The safety chains we use to link van and tow vehicle can be, for some, a confusing area of safety legislation. What’s legal and what isn’t? Don’t let your caravan safety chains be the missing link.
As we covered off in our story about caravan shackles (click here to read) and whether they legally needed to be yellow, the caravan safety chain occupies another slightly grey area. If you need to read more about chains and shackles in a grey area, I suggest you search ‘erotic fiction’.
First and foremost, there are some compulsory elements to this discussion.
When do I need safety chains?
When towing? All the time; they’re compulsory. It’s the weight of the van that is the first determiner.
If your van or trailer has an ATM figure less than 2500kg, you must have one steel safety chain from your caravan drawbar to the tow vehicle. No-one will object to you having two, however, especially if you live in WA, as that state singularly mandates two chains for trailers under 2500kg ATM.
If your caravan or trailer has an ATM of between 2500kg and 3500kg, then you will require two steel chains and these must comply with Australian Standard AS4177-4 and have a rating at least equal to the ATM of your trailer.
Once you crest the 3500kg ATM threshold, your chain’s break load limit should exceed the trailer’s ATM and your chains must be T Grade and meet AS2321. Again, you need two steel chains in this set-up or safety cables that match the capacity of the equivalent steel safety chains on trailers over 3500kg ATM, which is a whopping 800 megapascals (MPa) breaking stress, as a minimum. Of course, this applies to each chain individually.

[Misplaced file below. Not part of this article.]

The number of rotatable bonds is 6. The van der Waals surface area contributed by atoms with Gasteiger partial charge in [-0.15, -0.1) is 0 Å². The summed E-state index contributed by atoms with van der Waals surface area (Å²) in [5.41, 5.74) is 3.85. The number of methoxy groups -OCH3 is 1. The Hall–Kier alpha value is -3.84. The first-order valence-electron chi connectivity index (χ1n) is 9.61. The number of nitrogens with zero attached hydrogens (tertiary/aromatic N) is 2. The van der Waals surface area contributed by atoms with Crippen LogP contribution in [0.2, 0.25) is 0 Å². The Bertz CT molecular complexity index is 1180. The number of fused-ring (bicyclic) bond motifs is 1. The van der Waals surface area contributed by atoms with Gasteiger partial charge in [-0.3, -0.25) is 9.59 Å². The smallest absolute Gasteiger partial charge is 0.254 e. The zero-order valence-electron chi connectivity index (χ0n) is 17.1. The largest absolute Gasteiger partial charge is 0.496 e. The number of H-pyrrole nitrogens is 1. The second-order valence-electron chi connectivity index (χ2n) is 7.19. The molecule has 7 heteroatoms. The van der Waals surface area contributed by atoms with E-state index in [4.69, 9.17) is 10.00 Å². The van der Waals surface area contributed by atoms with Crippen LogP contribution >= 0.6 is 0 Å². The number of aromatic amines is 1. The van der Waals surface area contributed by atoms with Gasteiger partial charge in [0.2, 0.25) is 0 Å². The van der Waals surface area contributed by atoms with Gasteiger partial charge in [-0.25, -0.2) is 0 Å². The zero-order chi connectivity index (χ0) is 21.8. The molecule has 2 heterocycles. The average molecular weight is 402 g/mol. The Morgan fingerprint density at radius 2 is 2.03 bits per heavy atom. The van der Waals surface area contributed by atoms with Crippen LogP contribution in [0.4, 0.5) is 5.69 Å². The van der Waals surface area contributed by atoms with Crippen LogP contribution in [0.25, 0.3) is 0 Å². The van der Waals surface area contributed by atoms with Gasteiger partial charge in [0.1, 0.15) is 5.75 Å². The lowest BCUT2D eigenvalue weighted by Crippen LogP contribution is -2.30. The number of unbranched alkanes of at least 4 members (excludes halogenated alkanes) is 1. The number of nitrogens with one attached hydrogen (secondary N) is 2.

How do I know I have the right safety chain?
In the way that shackles are stamped with a working load limit (WLL), a diameter and a grading, your chain should carry certain markings. Safety chains must be stamped with the chain’s capacity, the manufacturer’s identification and the digits 4177. See the table below.
As we discussed with shackles, the legislation covering chains, is not directly linked for towing, as the document’s name gives away: Australian Standard AS 2321-1979 Short Link Chain for Lifting.
Why do I need safety chains anyway?
If you’ve ever lost your keys, you know how annoying that can be. So you might opt for a key chain. Let’s scale things up a bit and apply that to towing your trailer. There are tremendous forces at play when you’re towing, much more than the drag on your house keys (unless you’re in a very nasty divorce, which can exert more force than a black hole, never mind a tri-axle Kedron). So your safety chains – and your breakaway brakes – are your last line of defence, so to speak, in the event of a trailer separating from your tow vehicle.
Safety chains are mandatory under the above conditions, and when more than one is used, the chains must be crossed to fasten to the towbar eyes on the tow vehicle (and nowhere else). To spell that out (and remember, not everyone is as experienced as you) from the drawbar on the van, the left chain on the drawbar goes to the right eye on the car, and the opposite with the right chain.